On Nov. 2, 1996, Cynthia Pletcher experienced the unthinkable: she was in a car accident resulting in a traumatic brain injury.
She gets around with the help of a walker because she loses her balance easily, and can’t drive because she can’t see out of one eye and has no depth-perception. The worst part is that nobody knows what exactly happened or how. Pletcher can’t recall the accident and barely recalls the first four months following it. With no witnesses to the event, there is only speculation: It is possible she swerved to hit a deer, possibly fell asleep at the wheel, or it could be another car hit her. All she knows for sure is that when she came to, she was in a ditch.
“I was coming home from work one night — I lived in Lodi and worked in Mazomanie,” said Pletcher, now a Sauk City resident. “Whatever happened, I ended up in a ditch. And during the course of the accident my headlights were knocked out, so nobody saw me for a while.”
The next day some hunters stumbled upon the wreckage and went to the nearest house to notified police. Afterward, Pletcher was put in a medically-induced coma for three weeks to reduce the swelling in her brain.
It was a long journey through rehabilitation and adjusting to her knew circumstances. For a while after the accident, she remained in Lodi, where her daughter still resides. Eventually, Pletcher invested in a three-wheel bike so she could get around and get exercise. The trouble was Lodi tends to be hilly, as Pletcher put it, and the biking was hard on her knees. It was a difficult decision, but Pletcher decided she needed to learn to be more independent and find a place where biking was a little easier. That’s how she landed in Sauk City.
The first three-wheeled bike Pletcher had was bigger, heavier and only had three speeds. She eventually replaced it with her current bike, which is lighter and has 21 speeds. It has a basket for groceries and her cousin made a holder on the bike for Pletcher’s foldable walker.
While she got along well enough, the addition of the Great Sauk State Trail has been a benefit for Pletcher.
“On the trail there is very little incline,” Pletcher said. “With the railroad not being there anymore, it’s brought new life to two things: the land and me.”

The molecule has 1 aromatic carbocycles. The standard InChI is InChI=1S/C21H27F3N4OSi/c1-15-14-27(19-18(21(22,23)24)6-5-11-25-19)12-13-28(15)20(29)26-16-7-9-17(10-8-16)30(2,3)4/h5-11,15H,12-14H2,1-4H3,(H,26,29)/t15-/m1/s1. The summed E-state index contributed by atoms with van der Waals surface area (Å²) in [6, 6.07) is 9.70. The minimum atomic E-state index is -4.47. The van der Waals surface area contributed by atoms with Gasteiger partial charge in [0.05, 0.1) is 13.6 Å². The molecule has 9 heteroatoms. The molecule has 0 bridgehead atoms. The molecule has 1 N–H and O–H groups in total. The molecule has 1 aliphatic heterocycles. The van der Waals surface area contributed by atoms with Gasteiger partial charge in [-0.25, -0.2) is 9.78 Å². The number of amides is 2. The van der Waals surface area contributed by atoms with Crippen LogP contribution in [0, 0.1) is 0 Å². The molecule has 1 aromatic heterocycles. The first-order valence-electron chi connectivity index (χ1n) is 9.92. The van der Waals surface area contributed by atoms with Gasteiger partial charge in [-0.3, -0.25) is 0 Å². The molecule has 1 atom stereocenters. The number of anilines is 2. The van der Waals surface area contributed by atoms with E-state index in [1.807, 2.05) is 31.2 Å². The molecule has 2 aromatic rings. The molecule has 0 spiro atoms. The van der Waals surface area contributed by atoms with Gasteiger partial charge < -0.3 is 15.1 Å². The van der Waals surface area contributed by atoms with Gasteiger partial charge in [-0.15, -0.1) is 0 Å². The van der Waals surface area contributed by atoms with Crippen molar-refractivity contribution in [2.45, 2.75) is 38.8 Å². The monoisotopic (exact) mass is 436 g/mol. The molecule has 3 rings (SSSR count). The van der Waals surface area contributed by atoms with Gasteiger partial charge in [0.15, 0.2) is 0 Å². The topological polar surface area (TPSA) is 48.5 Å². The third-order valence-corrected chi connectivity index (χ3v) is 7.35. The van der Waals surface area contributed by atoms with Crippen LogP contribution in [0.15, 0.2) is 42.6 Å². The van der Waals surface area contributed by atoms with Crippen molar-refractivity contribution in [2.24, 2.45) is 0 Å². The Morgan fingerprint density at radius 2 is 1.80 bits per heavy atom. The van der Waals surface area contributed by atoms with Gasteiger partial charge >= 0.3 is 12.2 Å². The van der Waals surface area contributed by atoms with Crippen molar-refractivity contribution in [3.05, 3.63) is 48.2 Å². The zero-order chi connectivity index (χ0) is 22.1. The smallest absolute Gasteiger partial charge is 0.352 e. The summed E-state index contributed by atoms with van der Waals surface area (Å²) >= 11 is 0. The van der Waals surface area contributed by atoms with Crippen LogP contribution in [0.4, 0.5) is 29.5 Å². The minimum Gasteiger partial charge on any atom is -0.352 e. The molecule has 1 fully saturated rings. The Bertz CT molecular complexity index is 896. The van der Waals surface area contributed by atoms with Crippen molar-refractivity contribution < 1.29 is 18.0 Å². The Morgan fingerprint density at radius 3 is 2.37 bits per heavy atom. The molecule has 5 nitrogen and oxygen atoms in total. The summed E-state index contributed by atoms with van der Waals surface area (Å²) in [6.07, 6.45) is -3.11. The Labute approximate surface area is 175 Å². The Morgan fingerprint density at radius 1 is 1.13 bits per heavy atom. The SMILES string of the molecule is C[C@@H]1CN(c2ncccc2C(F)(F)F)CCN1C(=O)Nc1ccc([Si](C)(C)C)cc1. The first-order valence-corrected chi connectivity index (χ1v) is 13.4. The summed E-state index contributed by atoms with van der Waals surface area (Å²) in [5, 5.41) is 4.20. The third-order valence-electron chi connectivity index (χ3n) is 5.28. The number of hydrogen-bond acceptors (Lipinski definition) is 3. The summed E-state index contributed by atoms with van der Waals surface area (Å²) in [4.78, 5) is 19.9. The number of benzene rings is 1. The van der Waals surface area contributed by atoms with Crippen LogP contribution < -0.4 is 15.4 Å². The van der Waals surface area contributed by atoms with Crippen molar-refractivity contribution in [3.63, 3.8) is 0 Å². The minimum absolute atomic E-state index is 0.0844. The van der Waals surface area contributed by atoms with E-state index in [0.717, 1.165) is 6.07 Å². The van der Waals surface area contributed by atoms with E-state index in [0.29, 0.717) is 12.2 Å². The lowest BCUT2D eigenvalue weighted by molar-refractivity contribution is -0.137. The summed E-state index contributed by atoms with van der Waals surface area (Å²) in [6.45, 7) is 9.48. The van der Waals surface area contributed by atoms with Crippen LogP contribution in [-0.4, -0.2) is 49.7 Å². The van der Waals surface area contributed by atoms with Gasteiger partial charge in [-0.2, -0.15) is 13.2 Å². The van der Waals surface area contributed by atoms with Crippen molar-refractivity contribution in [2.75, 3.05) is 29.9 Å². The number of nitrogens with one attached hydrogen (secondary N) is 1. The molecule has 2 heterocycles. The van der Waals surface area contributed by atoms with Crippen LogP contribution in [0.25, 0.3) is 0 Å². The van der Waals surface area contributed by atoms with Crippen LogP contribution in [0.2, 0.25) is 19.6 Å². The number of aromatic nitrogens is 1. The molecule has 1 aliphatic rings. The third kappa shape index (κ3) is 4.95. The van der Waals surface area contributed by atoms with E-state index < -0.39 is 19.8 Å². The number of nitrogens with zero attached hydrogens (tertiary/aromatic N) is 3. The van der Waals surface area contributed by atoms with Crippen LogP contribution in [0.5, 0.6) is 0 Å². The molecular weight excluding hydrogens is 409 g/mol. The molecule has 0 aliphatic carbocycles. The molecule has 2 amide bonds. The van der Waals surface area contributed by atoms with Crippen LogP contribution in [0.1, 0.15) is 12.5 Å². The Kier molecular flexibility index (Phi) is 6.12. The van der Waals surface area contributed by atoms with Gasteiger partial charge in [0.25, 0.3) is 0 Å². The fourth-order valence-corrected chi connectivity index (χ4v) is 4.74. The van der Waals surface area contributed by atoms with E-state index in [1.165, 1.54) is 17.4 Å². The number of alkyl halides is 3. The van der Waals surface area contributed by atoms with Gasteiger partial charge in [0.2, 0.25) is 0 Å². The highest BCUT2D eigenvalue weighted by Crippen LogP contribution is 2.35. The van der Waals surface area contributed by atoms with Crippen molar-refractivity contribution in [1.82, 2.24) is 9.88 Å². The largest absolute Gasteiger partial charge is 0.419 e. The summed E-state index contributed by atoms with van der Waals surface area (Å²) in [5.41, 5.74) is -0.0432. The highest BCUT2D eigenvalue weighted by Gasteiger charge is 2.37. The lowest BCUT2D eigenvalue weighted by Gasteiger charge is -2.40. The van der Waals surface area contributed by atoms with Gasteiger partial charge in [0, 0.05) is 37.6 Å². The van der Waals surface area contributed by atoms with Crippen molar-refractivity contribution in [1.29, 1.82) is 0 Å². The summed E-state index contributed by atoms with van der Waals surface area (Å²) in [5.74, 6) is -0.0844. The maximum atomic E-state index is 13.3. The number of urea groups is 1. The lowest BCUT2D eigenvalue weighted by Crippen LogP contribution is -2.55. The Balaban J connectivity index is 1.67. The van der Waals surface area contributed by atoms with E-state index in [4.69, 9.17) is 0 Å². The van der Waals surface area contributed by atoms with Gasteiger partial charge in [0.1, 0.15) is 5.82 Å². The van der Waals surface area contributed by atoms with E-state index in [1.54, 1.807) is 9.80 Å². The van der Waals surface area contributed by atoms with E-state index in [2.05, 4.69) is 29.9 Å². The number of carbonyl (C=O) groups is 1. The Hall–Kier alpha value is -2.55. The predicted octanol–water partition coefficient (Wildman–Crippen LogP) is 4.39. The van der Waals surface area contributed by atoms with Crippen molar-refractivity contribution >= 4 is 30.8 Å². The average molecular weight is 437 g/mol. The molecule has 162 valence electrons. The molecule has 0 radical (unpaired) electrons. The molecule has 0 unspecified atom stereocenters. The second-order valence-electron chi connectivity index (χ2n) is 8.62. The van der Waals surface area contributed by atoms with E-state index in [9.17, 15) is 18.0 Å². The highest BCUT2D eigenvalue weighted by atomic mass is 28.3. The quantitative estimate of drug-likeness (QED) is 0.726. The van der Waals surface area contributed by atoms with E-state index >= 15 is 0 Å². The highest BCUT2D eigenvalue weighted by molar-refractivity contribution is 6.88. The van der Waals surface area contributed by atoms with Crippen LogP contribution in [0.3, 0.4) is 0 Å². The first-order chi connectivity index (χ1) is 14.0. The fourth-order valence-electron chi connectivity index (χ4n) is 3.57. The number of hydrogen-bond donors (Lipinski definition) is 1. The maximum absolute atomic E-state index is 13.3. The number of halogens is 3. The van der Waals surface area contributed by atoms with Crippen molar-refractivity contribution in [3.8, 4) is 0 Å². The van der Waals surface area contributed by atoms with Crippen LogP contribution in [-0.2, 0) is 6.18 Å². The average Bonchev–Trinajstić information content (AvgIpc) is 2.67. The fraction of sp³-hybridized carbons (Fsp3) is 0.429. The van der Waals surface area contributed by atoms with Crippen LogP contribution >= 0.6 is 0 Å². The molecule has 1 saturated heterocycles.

Knowing how much Pletcher’s bike means to her, Rita Amundson couldn’t sit by and do nothing when Pletcher mentioned her bike needed repair one day. Amundson said she and Pletcher attend the same church, and they got to know one another during a water aerobics class.
“She’s a very positive person,” Amundson said of Pletcher. “She’s an inspiration. Despite her limitations she helps when she can at church and did that water aerobics class.”
Amundson said one day Pletcher mentioned her bike needed repair and didn’t know how she would get it to Madison for the necessary work.
“I knew Brian Weeks did some work on bikes, so I connected them,” Amundson said.
Weeks and his wife, Mary, have enjoyed getting to know Pletcher. “She’s such an inspiration; she’s so positive,” Mary Weeks said. “She loves getting people excited about the bike trail and has been independent despite having some limitations.”
The Weeks keep in touch with Pletcher and help her with her bike whenever they can. Brian Weeks even created a little outdoor shelter for Pletcher’s bike to keep it protected from the elements.
Although she doesn’t have the stamina she once had, Pletcher makes a point to a few miles a day, several times a week. “I can only go so long then I get wiped,” Pletcher said. “It’s taken a lot of getting used to. Sometimes people don’t understand.”
The Great Sauk State Trail has enabled Pletcher to see things she hadn’t seen before. “I’ve always been a nature person,” Pletcher said. “It isn’t possible for me to get out into it much anymore. But on the trail, I can see the beautiful trees along the river and the beautiful landscape. And I can’t wait for when the section to Devil’s Lake opens.”